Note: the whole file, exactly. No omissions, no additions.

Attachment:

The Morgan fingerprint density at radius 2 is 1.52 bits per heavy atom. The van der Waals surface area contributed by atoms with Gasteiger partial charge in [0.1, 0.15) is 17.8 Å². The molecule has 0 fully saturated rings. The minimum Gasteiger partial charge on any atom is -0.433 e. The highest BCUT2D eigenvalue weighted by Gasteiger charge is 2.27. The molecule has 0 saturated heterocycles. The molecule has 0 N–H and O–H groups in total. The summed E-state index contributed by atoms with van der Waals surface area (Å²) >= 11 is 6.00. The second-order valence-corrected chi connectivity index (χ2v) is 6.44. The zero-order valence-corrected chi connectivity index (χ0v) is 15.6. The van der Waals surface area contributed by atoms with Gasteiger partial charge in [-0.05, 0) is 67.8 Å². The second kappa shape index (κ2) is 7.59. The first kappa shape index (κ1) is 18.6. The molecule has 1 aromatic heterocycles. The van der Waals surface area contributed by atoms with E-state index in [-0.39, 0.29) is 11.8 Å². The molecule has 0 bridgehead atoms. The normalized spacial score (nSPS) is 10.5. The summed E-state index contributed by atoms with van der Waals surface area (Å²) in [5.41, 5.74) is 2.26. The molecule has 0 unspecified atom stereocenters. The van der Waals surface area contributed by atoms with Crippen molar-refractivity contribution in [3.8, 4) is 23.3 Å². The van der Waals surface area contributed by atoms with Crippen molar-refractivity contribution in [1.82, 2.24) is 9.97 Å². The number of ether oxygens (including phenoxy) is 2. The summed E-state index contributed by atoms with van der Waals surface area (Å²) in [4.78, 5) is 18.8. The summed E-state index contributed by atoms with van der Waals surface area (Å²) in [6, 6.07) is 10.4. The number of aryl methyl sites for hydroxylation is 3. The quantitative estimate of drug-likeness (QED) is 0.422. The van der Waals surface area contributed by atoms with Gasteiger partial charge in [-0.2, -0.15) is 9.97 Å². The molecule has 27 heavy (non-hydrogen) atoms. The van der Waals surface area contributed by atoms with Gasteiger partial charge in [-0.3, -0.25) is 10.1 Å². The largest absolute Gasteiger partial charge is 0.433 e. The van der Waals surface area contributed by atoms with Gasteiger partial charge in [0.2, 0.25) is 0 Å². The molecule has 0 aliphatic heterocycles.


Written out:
The Morgan fingerprint density at radius 2 is 1.52 bits per heavy atom. The van der Waals surface area contributed by atoms with Gasteiger partial charge in [0.1, 0.15) is 17.8 Å². The molecule has 0 fully saturated rings. The minimum Gasteiger partial charge on any atom is -0.433 e. The highest BCUT2D eigenvalue weighted by Gasteiger charge is 2.27. The molecule has 0 saturated heterocycles. The molecule has 0 N–H and O–H groups in total. The summed E-state index contributed by atoms with van der Waals surface area (Å²) >= 11 is 6.00. The second-order valence-corrected chi connectivity index (χ2v) is 6.44. The zero-order valence-corrected chi connectivity index (χ0v) is 15.6. The van der Waals surface area contributed by atoms with Gasteiger partial charge in [-0.05, 0) is 67.8 Å². The second kappa shape index (κ2) is 7.59. The first kappa shape index (κ1) is 18.6. The molecule has 1 aromatic heterocycles. The van der Waals surface area contributed by atoms with E-state index in [-0.39, 0.29) is 11.8 Å². The molecule has 0 bridgehead atoms. The normalized spacial score (nSPS) is 10.5. The summed E-state index contributed by atoms with van der Waals surface area (Å²) in [5.41, 5.74) is 2.26. The molecule has 0 unspecified atom stereocenters. The van der Waals surface area contributed by atoms with Crippen molar-refractivity contribution in [3.8, 4) is 23.3 Å². The van der Waals surface area contributed by atoms with Crippen molar-refractivity contribution in [1.82, 2.24) is 9.97 Å². The number of ether oxygens (including phenoxy) is 2. The summed E-state index contributed by atoms with van der Waals surface area (Å²) in [4.78, 5) is 18.8. The summed E-state index contributed by atoms with van der Waals surface area (Å²) in [6, 6.07) is 10.4. The number of aryl methyl sites for hydroxylation is 3. The quantitative estimate of drug-likeness (QED) is 0.422. The van der Waals surface area contributed by atoms with Gasteiger partial charge in [-0.2, -0.15) is 9.97 Å². The molecule has 27 heavy (non-hydrogen) atoms. The van der Waals surface area contributed by atoms with Gasteiger partial charge in [-0.3, -0.25) is 10.1 Å². The largest absolute Gasteiger partial charge is 0.433 e. The van der Waals surface area contributed by atoms with Gasteiger partial charge in [0.2, 0.25) is 0 Å². The molecule has 0 aliphatic heterocycles.